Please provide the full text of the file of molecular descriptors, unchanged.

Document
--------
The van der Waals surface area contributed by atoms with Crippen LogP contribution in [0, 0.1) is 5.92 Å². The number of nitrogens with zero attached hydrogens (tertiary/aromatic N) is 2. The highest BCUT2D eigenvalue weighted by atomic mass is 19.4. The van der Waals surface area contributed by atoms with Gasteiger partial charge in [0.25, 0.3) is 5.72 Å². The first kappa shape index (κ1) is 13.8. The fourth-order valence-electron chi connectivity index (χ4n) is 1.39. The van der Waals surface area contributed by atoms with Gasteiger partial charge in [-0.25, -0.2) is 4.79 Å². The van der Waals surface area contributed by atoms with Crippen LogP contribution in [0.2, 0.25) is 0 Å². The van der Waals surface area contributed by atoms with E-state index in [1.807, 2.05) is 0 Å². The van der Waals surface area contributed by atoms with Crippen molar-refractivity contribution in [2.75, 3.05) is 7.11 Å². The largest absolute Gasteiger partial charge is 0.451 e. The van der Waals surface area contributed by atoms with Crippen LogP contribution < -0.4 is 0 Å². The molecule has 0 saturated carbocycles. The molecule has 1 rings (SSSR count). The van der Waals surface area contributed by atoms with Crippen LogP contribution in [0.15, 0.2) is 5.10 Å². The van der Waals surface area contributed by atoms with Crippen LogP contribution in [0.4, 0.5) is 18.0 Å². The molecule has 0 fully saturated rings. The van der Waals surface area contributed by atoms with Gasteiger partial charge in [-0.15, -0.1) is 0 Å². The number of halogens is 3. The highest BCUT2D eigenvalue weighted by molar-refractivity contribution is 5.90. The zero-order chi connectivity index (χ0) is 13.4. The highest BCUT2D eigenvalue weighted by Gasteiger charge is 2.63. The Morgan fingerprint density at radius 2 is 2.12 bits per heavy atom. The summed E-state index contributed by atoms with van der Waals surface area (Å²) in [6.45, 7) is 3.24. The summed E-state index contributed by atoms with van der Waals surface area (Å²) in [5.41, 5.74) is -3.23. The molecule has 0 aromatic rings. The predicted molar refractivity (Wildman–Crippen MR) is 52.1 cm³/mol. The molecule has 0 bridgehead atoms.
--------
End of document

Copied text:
The van der Waals surface area contributed by atoms with Crippen LogP contribution in [0, 0.1) is 5.92 Å². The number of nitrogens with zero attached hydrogens (tertiary/aromatic N) is 2. The highest BCUT2D eigenvalue weighted by atomic mass is 19.4. The van der Waals surface area contributed by atoms with Gasteiger partial charge in [0.25, 0.3) is 5.72 Å². The first kappa shape index (κ1) is 13.8. The fourth-order valence-electron chi connectivity index (χ4n) is 1.39. The van der Waals surface area contributed by atoms with Gasteiger partial charge in [-0.25, -0.2) is 4.79 Å². The van der Waals surface area contributed by atoms with Crippen LogP contribution in [0.2, 0.25) is 0 Å². The van der Waals surface area contributed by atoms with E-state index in [1.807, 2.05) is 0 Å². The van der Waals surface area contributed by atoms with Crippen molar-refractivity contribution in [2.75, 3.05) is 7.11 Å². The largest absolute Gasteiger partial charge is 0.451 e. The van der Waals surface area contributed by atoms with Crippen LogP contribution < -0.4 is 0 Å². The molecule has 0 saturated carbocycles. The molecule has 1 rings (SSSR count). The van der Waals surface area contributed by atoms with Crippen LogP contribution in [0.15, 0.2) is 5.10 Å². The van der Waals surface area contributed by atoms with Crippen LogP contribution in [0.4, 0.5) is 18.0 Å². The molecule has 0 fully saturated rings. The van der Waals surface area contributed by atoms with Gasteiger partial charge in [-0.15, -0.1) is 0 Å². The number of halogens is 3. The highest BCUT2D eigenvalue weighted by molar-refractivity contribution is 5.90. The zero-order chi connectivity index (χ0) is 13.4. The highest BCUT2D eigenvalue weighted by Gasteiger charge is 2.63. The Morgan fingerprint density at radius 2 is 2.12 bits per heavy atom. The summed E-state index contributed by atoms with van der Waals surface area (Å²) in [6.45, 7) is 3.24. The summed E-state index contributed by atoms with van der Waals surface area (Å²) in [5.41, 5.74) is -3.23. The molecule has 0 aromatic rings. The predicted molar refractivity (Wildman–Crippen MR) is 52.1 cm³/mol. The molecule has 0 bridgehead atoms.